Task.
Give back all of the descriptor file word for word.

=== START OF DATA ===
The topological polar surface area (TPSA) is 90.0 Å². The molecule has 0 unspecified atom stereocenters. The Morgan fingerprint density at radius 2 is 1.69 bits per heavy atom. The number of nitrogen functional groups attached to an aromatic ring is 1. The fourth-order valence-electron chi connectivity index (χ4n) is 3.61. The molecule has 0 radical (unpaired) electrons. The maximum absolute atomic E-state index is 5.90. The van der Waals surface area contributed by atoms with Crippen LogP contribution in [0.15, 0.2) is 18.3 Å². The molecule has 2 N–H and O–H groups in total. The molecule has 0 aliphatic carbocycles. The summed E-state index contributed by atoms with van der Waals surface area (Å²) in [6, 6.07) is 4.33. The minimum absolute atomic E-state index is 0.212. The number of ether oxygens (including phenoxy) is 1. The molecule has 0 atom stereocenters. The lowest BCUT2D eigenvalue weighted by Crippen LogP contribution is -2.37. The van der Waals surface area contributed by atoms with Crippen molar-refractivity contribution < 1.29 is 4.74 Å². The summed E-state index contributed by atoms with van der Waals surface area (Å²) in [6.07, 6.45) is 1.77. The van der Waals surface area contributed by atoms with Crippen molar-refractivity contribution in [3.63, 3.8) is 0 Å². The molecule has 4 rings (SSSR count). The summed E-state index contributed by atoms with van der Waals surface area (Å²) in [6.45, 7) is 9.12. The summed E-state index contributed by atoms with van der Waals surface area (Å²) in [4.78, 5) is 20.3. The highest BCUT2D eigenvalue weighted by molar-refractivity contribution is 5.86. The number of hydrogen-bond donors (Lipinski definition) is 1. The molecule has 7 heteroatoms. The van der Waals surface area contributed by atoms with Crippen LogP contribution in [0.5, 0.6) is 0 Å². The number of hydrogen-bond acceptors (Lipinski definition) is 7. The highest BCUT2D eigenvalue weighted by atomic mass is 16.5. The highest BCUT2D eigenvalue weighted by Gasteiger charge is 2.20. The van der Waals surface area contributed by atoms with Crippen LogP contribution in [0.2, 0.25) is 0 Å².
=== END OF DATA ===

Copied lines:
The topological polar surface area (TPSA) is 90.0 Å². The molecule has 0 unspecified atom stereocenters. The Morgan fingerprint density at radius 2 is 1.69 bits per heavy atom. The number of nitrogen functional groups attached to an aromatic ring is 1. The fourth-order valence-electron chi connectivity index (χ4n) is 3.61. The molecule has 0 radical (unpaired) electrons. The maximum absolute atomic E-state index is 5.90. The van der Waals surface area contributed by atoms with Crippen LogP contribution in [0.15, 0.2) is 18.3 Å². The molecule has 2 N–H and O–H groups in total. The molecule has 0 aliphatic carbocycles. The summed E-state index contributed by atoms with van der Waals surface area (Å²) in [6, 6.07) is 4.33. The minimum absolute atomic E-state index is 0.212. The number of ether oxygens (including phenoxy) is 1. The molecule has 0 atom stereocenters. The lowest BCUT2D eigenvalue weighted by Crippen LogP contribution is -2.37. The van der Waals surface area contributed by atoms with Crippen molar-refractivity contribution < 1.29 is 4.74 Å². The summed E-state index contributed by atoms with van der Waals surface area (Å²) in [6.07, 6.45) is 1.77. The van der Waals surface area contributed by atoms with Crippen molar-refractivity contribution in [3.63, 3.8) is 0 Å². The molecule has 4 rings (SSSR count). The summed E-state index contributed by atoms with van der Waals surface area (Å²) in [6.45, 7) is 9.12. The summed E-state index contributed by atoms with van der Waals surface area (Å²) in [4.78, 5) is 20.3. The highest BCUT2D eigenvalue weighted by molar-refractivity contribution is 5.86. The number of hydrogen-bond donors (Lipinski definition) is 1. The molecule has 7 heteroatoms. The van der Waals surface area contributed by atoms with Crippen LogP contribution in [0.5, 0.6) is 0 Å². The number of hydrogen-bond acceptors (Lipinski definition) is 7. The highest BCUT2D eigenvalue weighted by atomic mass is 16.5. The highest BCUT2D eigenvalue weighted by Gasteiger charge is 2.20. The van der Waals surface area contributed by atoms with Crippen LogP contribution in [0.2, 0.25) is 0 Å².